Franco, Francisco (1892-1975)

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General and authoritarian leader (caudillo), who governed Spain from 1939 to 1975. Franco was born on December 4, 1892, in El Ferrol, Spain. After graduating from the infantry academy in 1910, he rose rapidly in the army, earning a reputation for efficiency, honesty, and complete professional dedication. He was named commander of the Spanish foreign legion in 1923. Franco became a national hero for his role in suppressing revolts in Morocco, and at the age of 33 he was made brigadier general. Having quelled a miners’ revolt in Asturias in 1934, he became army chief of staff in 1935.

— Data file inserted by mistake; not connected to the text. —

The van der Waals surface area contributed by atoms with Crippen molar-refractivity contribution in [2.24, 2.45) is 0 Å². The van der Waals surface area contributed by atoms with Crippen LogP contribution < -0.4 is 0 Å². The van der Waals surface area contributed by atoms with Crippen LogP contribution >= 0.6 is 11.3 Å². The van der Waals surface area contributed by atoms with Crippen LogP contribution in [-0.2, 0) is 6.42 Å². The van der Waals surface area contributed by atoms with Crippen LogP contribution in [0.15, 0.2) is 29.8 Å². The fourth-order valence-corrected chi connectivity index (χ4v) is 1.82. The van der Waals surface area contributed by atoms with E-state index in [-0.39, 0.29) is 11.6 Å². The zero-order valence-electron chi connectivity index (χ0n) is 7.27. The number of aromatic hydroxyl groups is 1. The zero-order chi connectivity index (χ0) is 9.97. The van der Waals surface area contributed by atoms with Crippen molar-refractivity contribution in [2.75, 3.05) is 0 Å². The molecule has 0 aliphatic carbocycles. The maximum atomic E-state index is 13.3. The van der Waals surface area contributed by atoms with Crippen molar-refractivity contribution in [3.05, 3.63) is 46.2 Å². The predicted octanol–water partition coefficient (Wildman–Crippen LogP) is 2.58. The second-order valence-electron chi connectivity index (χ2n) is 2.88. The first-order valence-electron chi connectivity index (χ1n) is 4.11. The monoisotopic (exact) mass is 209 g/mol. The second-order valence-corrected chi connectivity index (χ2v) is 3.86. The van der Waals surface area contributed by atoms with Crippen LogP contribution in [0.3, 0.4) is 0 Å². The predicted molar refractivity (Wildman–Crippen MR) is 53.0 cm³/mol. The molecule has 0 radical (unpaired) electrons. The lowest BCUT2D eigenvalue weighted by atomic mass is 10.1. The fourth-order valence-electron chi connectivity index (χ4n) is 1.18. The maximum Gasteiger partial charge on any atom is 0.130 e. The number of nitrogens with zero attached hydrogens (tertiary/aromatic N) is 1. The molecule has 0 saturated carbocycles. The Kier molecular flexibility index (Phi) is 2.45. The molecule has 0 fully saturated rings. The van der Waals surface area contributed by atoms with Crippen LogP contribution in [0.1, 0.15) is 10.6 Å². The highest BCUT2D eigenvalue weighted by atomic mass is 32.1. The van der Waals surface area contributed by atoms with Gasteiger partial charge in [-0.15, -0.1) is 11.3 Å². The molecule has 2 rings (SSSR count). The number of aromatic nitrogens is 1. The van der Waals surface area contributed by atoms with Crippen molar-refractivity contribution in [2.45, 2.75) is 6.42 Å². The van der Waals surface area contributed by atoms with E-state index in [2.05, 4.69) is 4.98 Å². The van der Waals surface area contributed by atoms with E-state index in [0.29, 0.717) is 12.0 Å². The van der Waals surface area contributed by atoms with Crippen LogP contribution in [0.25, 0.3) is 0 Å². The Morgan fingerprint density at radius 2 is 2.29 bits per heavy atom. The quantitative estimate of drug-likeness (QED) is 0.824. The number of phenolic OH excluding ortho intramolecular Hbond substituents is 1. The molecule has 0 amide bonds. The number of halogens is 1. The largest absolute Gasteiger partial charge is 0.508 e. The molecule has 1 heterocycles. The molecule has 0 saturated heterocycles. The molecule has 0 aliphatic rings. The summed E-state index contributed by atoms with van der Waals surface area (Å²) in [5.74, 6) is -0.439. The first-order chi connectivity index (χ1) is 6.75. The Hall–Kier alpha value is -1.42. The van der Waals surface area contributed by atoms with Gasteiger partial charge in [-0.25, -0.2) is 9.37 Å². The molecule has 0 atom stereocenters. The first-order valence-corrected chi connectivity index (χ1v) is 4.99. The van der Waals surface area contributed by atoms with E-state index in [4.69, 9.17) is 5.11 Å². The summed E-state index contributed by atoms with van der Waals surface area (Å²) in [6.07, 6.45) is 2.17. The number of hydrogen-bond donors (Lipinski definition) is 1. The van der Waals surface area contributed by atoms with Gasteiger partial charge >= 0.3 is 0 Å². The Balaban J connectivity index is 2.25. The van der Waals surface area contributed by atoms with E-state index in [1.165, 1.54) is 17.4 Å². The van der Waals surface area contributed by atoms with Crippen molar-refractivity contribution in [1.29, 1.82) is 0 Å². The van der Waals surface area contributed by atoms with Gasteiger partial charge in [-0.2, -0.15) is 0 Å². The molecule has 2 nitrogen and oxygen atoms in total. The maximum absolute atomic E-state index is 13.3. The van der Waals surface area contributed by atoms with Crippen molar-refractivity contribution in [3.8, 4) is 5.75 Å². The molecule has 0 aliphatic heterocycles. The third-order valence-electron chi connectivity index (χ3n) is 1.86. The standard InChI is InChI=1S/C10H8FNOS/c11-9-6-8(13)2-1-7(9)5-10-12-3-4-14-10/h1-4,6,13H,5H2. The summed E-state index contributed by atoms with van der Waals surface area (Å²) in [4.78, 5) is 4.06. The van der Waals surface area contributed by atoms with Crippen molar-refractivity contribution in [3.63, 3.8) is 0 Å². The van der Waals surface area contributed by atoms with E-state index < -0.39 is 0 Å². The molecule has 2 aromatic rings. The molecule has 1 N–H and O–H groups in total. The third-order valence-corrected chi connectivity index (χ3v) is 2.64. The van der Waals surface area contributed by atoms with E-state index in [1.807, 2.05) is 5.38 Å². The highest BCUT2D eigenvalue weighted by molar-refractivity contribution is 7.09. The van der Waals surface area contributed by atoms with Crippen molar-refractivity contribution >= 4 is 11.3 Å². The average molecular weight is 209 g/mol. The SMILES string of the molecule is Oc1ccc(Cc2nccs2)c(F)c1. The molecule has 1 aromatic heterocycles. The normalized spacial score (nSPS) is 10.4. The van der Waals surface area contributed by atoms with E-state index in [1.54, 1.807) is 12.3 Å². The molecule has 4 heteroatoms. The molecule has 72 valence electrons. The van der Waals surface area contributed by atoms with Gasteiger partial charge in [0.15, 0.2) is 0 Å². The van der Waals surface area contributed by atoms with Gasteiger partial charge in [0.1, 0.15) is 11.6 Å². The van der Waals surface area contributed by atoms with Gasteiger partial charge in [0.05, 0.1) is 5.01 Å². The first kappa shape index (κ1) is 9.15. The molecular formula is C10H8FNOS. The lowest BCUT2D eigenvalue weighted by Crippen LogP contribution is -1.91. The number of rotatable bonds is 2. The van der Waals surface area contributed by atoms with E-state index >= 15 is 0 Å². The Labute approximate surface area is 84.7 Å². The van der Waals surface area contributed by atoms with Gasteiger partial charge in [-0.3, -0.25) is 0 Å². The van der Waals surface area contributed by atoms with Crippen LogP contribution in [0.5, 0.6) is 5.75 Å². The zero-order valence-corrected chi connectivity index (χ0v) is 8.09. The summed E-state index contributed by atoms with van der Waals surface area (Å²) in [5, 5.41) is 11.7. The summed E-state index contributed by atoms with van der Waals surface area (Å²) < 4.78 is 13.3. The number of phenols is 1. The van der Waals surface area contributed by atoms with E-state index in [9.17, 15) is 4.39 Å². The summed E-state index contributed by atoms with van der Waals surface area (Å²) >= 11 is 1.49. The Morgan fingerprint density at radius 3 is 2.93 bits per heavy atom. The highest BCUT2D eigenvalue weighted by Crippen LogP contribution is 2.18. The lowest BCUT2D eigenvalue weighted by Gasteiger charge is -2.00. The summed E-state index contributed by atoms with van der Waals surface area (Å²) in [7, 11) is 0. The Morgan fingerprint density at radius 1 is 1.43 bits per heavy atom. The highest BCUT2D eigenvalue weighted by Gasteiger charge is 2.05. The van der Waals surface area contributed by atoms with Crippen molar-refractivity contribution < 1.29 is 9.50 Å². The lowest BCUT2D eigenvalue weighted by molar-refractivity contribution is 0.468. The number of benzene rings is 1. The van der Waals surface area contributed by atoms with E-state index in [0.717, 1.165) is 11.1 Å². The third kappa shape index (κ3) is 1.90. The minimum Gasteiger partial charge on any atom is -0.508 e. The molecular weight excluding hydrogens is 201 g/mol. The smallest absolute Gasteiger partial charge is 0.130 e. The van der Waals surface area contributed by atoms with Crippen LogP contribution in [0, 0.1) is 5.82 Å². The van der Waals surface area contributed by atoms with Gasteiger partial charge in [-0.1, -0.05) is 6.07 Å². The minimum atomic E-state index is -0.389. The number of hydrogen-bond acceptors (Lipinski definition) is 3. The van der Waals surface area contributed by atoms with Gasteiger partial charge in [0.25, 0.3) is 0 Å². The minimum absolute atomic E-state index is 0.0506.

Franco kept Spain out of World War II, but after the Axis defeat he was labeled the “last of the Fascist dictators” and ostracized by the United Nations. As the cold war gained in intensity, however, foreign opposition to Franco lessened. In 1953 the signing of a military assistance pact with the United States marked the return of Spain to international society. Franco’s regime became somewhat more liberal during the 1950s and ’60s. It depended for support not on the Falange, renamed the National Movement, but on a range of “political families,” running from those on the center right to extreme reactionaries. Franco balanced off these groups against one another, retaining for himself a position as arbiter above the affairs of day-to-day politics. Helped along by the general prosperity of Europe, Spain enjoyed rapid economic growth in the 1960s. By the end of the decade its previously agricultural economy had been industrialized. In 1947 Franco declared Spain a monarchy, with himself as a sort of regent for life. In 1969 he designated Prince Juan Carlos, grandson of Spain’s former king, Alfonso XIII, as his official successor. In 1973 Franco relinquished his position as premier but continued to be head of state. At Franco’s death in Madrid on November 20, 1975, Juan Carlos became king. No consensus has been reached on Franco’s role in Spanish history. His partisans point to the prolonged peace following the civil war and to the economic boom of the 1960s. His detractors stress the repressive politics of the regime and suggest that economic growth would have taken place even without Franco.